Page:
Tuesday, April 12, 2016

I Suppose a Brokered Convention Can Happen Even If It Doesn't Make Sense

I previously argued that the Republican Party would grudgingly accede to a Trump candidacy and not hold a brokered convention.  The basic reason behind my argument was that a brokered convention was completely irrational.  No matter what the Republican Party wanted to achieve -- whether winning the Presidency, winning as many down-ballot offices as possible, damage control, or living to fight another day -- transforming itself into a circular firing squad would harm, rather than enhance, its chances.  Even a willingness for the party to harm itself in the interest of ideological purity or personal grudge seemed like a poor way to advance its goals.  Only a willingness to destroy itself for the good of the nation made sense, but that showed a degree of statesmanship that seemed most unlikely.

Well, speculation on how to find an establishment nominee who is neither Trump nor Cruz, or even to nominate Cruz despite his having fewer delegates than Trump, continues.  I still think the Republican Establishment will end up coming to its senses (though rather late in the game) and supporting Trump or at least Cruz.  At the same time, I have to admit that, irrational as a brokered convention is, previous convention deadlocks have been irrational, too.  The party knew, or should have known, that its behavior was self-destructive and could only lead to defeat, but it just couldn't resist the urge to clean house.

I still think that earlier convention deadlocks were different, not merely in degree, but in kind from a brokered convention today.  Appalling though the slow-motion train wreck could be, at least back in the day of contested conventions it was the accepted, indeed, expected, practice for the convention to choose the nominee.  If the power brokers chose a dark horse who was not particularly popular won, his nomination was nonetheless accepted as legitimate and the party faithful voters were expected to rally behind him.  These days it is the well-established practice that the nominee is chosen by voters and the power brokers are expected to recognize the people's choice as legitimate and rally behind him.  For the power brokers to defy the people's will and choose someone else is quite simply seen as illegitimate and far worse than even the worst convention deadlock back when conventions were expected to do the actual nomination.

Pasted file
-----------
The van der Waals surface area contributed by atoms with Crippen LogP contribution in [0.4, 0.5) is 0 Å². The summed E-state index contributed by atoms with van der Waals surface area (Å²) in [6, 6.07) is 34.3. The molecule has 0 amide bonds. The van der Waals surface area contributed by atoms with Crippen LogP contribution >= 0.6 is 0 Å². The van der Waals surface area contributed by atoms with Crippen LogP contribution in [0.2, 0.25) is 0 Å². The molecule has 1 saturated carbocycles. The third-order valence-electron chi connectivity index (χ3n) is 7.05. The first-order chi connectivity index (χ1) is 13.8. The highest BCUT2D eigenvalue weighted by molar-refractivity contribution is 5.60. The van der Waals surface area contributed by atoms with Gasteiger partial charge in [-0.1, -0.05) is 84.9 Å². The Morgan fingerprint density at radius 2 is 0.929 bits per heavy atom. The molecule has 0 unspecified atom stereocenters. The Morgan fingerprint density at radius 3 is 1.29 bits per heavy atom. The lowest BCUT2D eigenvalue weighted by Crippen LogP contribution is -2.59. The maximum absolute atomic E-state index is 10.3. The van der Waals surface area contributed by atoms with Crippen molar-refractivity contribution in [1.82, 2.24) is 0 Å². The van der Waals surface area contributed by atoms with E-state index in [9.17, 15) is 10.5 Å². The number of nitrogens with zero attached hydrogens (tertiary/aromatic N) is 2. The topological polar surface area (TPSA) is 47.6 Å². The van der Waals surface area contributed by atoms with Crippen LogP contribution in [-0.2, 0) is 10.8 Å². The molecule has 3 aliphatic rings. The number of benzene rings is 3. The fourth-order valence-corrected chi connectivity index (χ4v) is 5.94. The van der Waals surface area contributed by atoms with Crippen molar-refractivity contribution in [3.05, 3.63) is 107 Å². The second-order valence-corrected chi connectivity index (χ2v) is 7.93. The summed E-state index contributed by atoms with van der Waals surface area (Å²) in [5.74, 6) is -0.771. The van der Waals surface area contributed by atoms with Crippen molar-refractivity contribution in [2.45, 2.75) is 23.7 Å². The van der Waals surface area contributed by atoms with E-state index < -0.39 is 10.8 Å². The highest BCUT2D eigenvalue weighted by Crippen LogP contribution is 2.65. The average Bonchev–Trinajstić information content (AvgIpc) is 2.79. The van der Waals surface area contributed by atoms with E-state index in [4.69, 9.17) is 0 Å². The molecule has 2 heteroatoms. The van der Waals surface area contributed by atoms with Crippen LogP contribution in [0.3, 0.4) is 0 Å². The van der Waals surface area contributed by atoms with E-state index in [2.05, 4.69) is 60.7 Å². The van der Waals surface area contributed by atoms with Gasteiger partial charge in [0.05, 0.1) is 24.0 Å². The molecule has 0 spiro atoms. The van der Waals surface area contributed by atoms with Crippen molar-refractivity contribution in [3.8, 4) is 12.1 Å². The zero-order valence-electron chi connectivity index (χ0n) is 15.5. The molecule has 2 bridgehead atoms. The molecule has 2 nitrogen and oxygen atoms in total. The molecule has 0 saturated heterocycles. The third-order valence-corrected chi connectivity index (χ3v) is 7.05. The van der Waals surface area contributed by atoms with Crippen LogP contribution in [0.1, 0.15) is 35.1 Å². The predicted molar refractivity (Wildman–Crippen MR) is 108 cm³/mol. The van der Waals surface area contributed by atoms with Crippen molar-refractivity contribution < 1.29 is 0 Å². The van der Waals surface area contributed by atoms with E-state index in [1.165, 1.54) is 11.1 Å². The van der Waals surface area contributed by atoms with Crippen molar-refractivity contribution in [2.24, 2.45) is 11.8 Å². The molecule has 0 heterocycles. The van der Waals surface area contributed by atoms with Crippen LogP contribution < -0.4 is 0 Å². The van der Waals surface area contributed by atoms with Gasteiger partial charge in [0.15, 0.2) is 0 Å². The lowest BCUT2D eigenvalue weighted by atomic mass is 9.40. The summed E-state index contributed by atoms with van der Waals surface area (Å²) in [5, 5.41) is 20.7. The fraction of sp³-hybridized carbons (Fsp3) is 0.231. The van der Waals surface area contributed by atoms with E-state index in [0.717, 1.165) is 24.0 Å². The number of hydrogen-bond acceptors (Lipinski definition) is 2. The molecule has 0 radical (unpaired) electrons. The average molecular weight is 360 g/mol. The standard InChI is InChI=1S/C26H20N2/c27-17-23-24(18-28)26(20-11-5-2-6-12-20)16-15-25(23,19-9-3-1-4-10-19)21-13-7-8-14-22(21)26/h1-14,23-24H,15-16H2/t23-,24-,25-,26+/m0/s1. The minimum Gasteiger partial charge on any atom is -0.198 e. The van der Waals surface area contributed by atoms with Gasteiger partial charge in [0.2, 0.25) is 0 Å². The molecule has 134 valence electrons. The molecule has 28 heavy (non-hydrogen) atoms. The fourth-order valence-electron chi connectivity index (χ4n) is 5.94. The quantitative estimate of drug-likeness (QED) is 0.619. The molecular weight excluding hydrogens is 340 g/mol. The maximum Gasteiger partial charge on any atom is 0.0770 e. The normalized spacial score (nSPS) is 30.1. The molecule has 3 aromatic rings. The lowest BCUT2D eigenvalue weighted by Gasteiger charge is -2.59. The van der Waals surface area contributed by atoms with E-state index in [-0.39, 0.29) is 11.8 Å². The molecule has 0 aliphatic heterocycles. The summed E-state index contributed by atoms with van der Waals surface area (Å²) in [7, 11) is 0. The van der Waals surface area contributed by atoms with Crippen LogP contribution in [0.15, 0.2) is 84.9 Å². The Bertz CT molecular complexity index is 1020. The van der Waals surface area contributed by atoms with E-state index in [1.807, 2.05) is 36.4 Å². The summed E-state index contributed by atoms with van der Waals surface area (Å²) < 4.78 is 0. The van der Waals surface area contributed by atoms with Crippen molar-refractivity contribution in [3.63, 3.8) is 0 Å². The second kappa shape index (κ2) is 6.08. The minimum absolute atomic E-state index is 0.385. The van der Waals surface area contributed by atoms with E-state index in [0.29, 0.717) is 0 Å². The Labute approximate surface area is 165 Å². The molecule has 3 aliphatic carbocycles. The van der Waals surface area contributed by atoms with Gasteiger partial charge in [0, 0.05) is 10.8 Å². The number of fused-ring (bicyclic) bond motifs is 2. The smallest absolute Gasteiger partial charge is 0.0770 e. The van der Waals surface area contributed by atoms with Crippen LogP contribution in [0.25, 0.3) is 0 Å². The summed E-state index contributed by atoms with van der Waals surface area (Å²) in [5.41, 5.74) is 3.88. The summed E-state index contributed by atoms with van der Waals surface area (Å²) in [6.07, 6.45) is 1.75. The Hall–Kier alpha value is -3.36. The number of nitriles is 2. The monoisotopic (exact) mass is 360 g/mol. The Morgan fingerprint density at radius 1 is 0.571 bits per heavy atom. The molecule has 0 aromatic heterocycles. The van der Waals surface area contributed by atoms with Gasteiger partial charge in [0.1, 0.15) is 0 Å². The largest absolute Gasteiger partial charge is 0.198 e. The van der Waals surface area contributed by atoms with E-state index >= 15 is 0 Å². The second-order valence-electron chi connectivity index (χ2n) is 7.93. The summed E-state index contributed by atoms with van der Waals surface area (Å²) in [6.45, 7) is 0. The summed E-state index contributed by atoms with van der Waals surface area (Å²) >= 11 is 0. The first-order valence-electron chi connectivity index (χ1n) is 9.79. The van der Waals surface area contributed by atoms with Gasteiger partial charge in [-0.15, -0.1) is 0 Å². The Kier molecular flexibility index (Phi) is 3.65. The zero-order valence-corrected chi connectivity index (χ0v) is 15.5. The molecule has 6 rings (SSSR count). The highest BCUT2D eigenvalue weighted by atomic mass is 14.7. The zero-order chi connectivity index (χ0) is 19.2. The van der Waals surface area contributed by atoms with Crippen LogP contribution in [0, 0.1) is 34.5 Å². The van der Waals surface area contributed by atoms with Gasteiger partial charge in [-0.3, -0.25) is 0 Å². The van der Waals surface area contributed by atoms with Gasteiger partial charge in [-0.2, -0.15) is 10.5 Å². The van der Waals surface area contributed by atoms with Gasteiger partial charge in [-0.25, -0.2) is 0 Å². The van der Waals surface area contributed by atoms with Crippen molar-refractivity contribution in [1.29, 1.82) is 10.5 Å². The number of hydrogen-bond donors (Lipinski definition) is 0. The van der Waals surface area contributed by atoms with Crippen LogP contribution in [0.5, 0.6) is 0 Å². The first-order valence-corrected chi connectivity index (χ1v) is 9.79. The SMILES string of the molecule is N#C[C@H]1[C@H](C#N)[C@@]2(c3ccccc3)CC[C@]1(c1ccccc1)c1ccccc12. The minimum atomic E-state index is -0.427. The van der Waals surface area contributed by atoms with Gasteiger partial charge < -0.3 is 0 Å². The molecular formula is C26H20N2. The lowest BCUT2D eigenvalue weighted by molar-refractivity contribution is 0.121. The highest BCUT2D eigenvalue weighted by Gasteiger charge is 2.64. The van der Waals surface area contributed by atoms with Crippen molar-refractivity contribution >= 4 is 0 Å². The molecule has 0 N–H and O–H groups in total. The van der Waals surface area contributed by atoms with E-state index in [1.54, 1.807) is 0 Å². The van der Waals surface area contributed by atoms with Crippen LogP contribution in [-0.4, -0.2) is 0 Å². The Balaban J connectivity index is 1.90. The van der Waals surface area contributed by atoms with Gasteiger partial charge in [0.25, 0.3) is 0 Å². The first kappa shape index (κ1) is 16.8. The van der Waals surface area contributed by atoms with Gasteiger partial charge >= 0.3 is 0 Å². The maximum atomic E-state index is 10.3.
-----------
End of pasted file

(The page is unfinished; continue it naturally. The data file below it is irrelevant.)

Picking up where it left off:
But if the Republican Establishment refused to come to its senses and insists on denying the nomination to the people's choice, I can think of at least two possible reasons for their action that I overlooked last time.

The Republican donor class sees the Republican Party as its personal fief and is ready to destroy it rather than lose control.  That one is just a little to plausible for comfort, actually.

The Republican donor class still doesn't recognize how destructive such a course of action would be.  That sounds hard to believe, given that basically everyone else has been shouting such a warning at the tops of their lungs.  But then again, I have commented before on how breathtakingly dense elites can be and how skilled at confusing their own power and privilege with the common good.  So maybe the Republican donor class really is so stupid as not to realize that trying to impose their own candidate against the wishes of the voters amounts to political suicide.

If so, I really do need to start a new blogging category -- Why Are Our Elites So Stupid?

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